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Rapid Point-of-Care Identification of Aspergillus Species in Microbial Keratitis.

JAMA Ophthalmology 2023 October 2
IMPORTANCE: Microbial keratitis (MK) is a common cause of unilateral visual impairment, blindness, and eye loss in low-income and middle-income countries. There is an urgent need to develop and implement rapid and simple point-of-care diagnostics for MK to increase the likelihood of good outcomes.

OBJECTIVE: To evaluate the diagnostic performance of the Aspergillus-specific lateral-flow device (AspLFD) to identify Aspergillus species causing MK in corneal scrape and corneal swab samples of patients presenting with microbial keratitis.

DESIGN, SETTING, AND PARTICIPANTS: This diagnostic study was conducted between May 2022 and January 2023 at the corneal clinic of Aravind Eye Hospital in Madurai, Tamil Nadu, India. All study participants were recruited during their first presentation to the clinic. Patients aged 15 years or older met the eligibility criteria if they were attending their first appointment, had a corneal ulcer that was suggestive of a bacterial or fungal infection, and were about to undergo diagnostic scrape and culture.

MAIN OUTCOMES AND MEASURES: Sensitivity and specificity of the AspLFD with corneal samples collected from patients with MK. During routine diagnostic scraping, a minimally invasive corneal swab and an additional corneal scrape were collected and transferred to aliquots of sample buffer and analyzed by lateral-flow device (LFD) if the patient met the inclusion criteria. Photographs of devices were taken with a smartphone and analyzed using a ratiometric approach, which was developed for this study. The AspLFD results were compared with culture reports.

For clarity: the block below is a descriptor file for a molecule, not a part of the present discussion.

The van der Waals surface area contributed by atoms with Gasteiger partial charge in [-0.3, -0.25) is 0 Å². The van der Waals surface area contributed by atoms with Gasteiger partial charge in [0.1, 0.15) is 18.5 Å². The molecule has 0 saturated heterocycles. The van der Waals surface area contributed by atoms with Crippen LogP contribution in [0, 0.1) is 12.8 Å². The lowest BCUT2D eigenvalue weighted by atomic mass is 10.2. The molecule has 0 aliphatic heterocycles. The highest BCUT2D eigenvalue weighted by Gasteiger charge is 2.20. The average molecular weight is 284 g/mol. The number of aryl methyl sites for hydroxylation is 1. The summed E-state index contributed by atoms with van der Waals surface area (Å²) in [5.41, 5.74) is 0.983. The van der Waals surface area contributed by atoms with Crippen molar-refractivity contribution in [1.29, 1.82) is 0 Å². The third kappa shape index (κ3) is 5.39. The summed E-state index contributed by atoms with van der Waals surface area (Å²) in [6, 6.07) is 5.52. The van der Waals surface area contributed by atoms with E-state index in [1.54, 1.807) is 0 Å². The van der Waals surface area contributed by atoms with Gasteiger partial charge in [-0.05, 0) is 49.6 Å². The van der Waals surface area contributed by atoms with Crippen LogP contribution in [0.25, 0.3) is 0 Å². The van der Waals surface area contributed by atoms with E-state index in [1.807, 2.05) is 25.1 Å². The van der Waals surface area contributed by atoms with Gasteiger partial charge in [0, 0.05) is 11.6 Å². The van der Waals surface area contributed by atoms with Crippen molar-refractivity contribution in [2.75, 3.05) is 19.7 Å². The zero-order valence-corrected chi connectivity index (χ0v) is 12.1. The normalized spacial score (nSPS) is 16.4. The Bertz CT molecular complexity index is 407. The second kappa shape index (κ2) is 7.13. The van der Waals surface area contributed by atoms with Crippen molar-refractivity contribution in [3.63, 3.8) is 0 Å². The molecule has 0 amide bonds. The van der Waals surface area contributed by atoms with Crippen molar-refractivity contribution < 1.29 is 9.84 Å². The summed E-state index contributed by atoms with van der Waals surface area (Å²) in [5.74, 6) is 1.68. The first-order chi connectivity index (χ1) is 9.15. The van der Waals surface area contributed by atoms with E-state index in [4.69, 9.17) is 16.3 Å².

RESULTS: The 198 participants who met the inclusion criteria had a mean (range) age of 51 (15-85) years and included 126 males (63.6%). Overall, 35 of 198 participants with corneal scrape (17.7%) and 17 of 40 participants with swab samples (42.5%) had positive culture results for Aspergillus species. Ratiometric analysis results for the scrape samples found that the AspLFD achieved high sensitivity (0.89; 95% CI, 0.74-0.95), high negative predictive value (0.97; 95% CI, 0.94-0.99), low negative likelihood ratio (0.12; 95% CI, 0.05-0.30), and an accuracy of 0.94 (95% CI, 0.90-0.97). Ratiometric analysis results for the swab samples showed that the AspLFD had high sensitivity (0.94; 95% CI, 0.73-1.00), high negative predictive value (0.95; 95% CI, 0.76-1.00), low negative likelihood ratio (0.07; 95% CI, 0.01-0.48), and an accuracy of 0.88 (95% CI, 0.73-0.96).

CONCLUSIONS AND RELEVANCE: Results of this diagnostic study suggest that AspLFD along with the ratiometric analysis of LFDs developed for this study has high diagnostic accuracy in identifying Aspergillus species from corneal scrapes and swabs. This technology is an important step toward the provision of point-of-care diagnostics for MK and could inform the clinical management strategy.

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